Katherine Stubbs’s 2004 essay “Telegraphy’s Corporeal Fictions” uses the little-studied genre of “telegraphic fiction” to examine various cultural reactions to the introduction of telegraph technology in the late 19th century–and to shed light on similarities between that moment and our own. “Telegraphic fiction” encompasses stories written by male and female telegraph operators in the 1870s and 1880s. Though written about thirty years after the technology was first introduced, the stories, according to Stubbs, are illustrative of a moment of newness, when telegraph users were beginning to think of the technology in entirely new ways, including conceiving of a “virtual space”–removed in some fundamental way from reality–that people could occupy when talking on the wire.
A telegraphic novel, Wired Love: A Romance of Dots and Dashes, published in 1880 by Ella Cheever Thayer, addresses this theme. It tells the story of a young female operator named Nattie Rogers who falls in love with another operator, “C,” who turns out to be a young man named Clem who lives in the same boardinghouse as Nattie.
In order to court out of sight of their strict landlady, they set up a private telephone wire between their two rooms, allowing them to stay up late talking. While covert visits to one another’s rooms would be utterly improper in Victorian America, the novel implies that there is something different about the “virtual space” of the telegraph wire that changes the equation. For Thayer, the telegraph wire allows Nattie freedom from her female body, so policed and restricted by the society in which she lives.
Some of the other stories that Stubbs studies have different perspectives to offer on the effect of telegraphic technology on gender relations. She explains that because of a drive on the part of telegraph company Western Union to hire more female operators (they were thought to be more submissive and easier to for the company to control), many of the male authors of telegraphic fiction felt their jobs and masculinity to be threatened by a “crisis of feminization” (96). Thus, their stories featured promiscuous women operators who flirted with and misled men over the wire, or whose feminine vulnerability threatened to disrupt the operation of the technology entirely.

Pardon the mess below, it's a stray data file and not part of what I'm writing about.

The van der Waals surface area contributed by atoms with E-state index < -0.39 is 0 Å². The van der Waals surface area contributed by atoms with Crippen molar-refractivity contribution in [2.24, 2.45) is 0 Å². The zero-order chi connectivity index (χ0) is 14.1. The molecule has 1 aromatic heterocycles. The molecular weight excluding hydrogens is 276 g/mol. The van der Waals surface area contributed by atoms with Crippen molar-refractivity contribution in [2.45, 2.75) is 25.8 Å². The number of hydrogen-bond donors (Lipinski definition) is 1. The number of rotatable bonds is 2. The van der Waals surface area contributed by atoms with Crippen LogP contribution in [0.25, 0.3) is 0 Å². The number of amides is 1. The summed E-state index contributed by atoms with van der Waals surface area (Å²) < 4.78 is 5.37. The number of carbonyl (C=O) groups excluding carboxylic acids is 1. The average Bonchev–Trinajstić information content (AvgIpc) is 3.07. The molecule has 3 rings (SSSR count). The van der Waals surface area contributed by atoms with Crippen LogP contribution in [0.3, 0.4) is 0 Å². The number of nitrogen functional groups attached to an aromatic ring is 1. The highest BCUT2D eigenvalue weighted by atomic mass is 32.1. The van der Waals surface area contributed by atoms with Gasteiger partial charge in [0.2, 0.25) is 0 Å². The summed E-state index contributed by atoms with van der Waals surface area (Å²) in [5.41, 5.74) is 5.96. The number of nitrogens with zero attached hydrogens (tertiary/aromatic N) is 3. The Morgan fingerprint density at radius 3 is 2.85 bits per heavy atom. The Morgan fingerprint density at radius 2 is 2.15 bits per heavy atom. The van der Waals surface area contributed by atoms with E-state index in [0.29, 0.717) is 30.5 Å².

Stubbs argues that the telegraph raised many of the same questions about the human body and selfhood in relation to technology that users of computers and the Internet were contemplating in 2004. She points to a prominent narrative about the Internet as a virtual space in which minds could interact with each other, freed of prejudice based on the corporeal body’s color, size, or gender. That narrative, as Thayer’s novel and other stories reveal, is not new. However, Stubbs also argues that the discourse around telegraphic technology did something that the narratives around the Internet had not done in 2004: that is, interrogate the connections between the human body, the physical workings of the technology, and the virtual space that it could create. The Internet’s boosters in 2004, she argues, were too quick to accept an absolute division between “physical” and “virtual” that also served to conceal the economic realities underlying the new communications technology. While telegraph operators were expressing an awareness about the impact of economic factors on the technology they used, in 2004 few people were bringing the same critical approach to discussions about the Internet. In the twelve years since this article was written, the debate has become more realistic about the ability of the internet to eliminate prejudice. But Stubbs’s claim that more understanding of the economic realities of late capitalism is necessary for users of “new media” remains relevant.